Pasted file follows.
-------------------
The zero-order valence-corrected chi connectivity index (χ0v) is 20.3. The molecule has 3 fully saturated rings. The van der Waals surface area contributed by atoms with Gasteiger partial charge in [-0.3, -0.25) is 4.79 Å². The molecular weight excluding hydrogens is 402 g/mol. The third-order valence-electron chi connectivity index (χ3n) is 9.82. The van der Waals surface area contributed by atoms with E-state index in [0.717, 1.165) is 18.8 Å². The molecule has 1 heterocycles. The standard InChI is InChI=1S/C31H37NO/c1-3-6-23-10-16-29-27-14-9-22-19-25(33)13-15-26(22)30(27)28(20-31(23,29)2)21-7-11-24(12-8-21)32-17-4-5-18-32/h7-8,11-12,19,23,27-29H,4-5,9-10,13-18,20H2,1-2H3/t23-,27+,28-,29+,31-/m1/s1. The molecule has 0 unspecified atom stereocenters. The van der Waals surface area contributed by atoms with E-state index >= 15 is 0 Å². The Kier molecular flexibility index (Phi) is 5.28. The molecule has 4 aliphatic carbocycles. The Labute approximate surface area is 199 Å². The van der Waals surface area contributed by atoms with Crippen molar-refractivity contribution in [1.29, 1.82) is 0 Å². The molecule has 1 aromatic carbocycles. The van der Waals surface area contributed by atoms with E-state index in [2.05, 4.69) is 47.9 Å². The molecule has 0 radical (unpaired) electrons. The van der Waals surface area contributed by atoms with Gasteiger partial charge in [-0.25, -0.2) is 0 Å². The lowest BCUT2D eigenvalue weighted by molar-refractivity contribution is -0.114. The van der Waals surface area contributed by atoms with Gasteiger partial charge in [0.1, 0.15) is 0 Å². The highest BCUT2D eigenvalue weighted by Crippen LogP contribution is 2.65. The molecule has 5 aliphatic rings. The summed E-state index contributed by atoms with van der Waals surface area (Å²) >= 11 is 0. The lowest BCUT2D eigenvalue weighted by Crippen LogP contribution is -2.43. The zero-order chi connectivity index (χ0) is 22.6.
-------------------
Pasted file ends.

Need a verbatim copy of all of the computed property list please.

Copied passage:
The zero-order valence-corrected chi connectivity index (χ0v) is 20.3. The molecule has 3 fully saturated rings. The van der Waals surface area contributed by atoms with Gasteiger partial charge in [-0.3, -0.25) is 4.79 Å². The molecular weight excluding hydrogens is 402 g/mol. The third-order valence-electron chi connectivity index (χ3n) is 9.82. The van der Waals surface area contributed by atoms with E-state index in [0.717, 1.165) is 18.8 Å². The molecule has 1 heterocycles. The standard InChI is InChI=1S/C31H37NO/c1-3-6-23-10-16-29-27-14-9-22-19-25(33)13-15-26(22)30(27)28(20-31(23,29)2)21-7-11-24(12-8-21)32-17-4-5-18-32/h7-8,11-12,19,23,27-29H,4-5,9-10,13-18,20H2,1-2H3/t23-,27+,28-,29+,31-/m1/s1. The molecule has 0 unspecified atom stereocenters. The van der Waals surface area contributed by atoms with E-state index >= 15 is 0 Å². The Kier molecular flexibility index (Phi) is 5.28. The molecule has 4 aliphatic carbocycles. The Labute approximate surface area is 199 Å². The van der Waals surface area contributed by atoms with Crippen molar-refractivity contribution in [1.29, 1.82) is 0 Å². The molecule has 1 aromatic carbocycles. The van der Waals surface area contributed by atoms with E-state index in [2.05, 4.69) is 47.9 Å². The molecule has 0 radical (unpaired) electrons. The van der Waals surface area contributed by atoms with Gasteiger partial charge in [-0.25, -0.2) is 0 Å². The lowest BCUT2D eigenvalue weighted by molar-refractivity contribution is -0.114. The van der Waals surface area contributed by atoms with Gasteiger partial charge in [0.1, 0.15) is 0 Å². The highest BCUT2D eigenvalue weighted by Crippen LogP contribution is 2.65. The molecule has 5 aliphatic rings. The summed E-state index contributed by atoms with van der Waals surface area (Å²) >= 11 is 0. The lowest BCUT2D eigenvalue weighted by Crippen LogP contribution is -2.43. The zero-order chi connectivity index (χ0) is 22.6.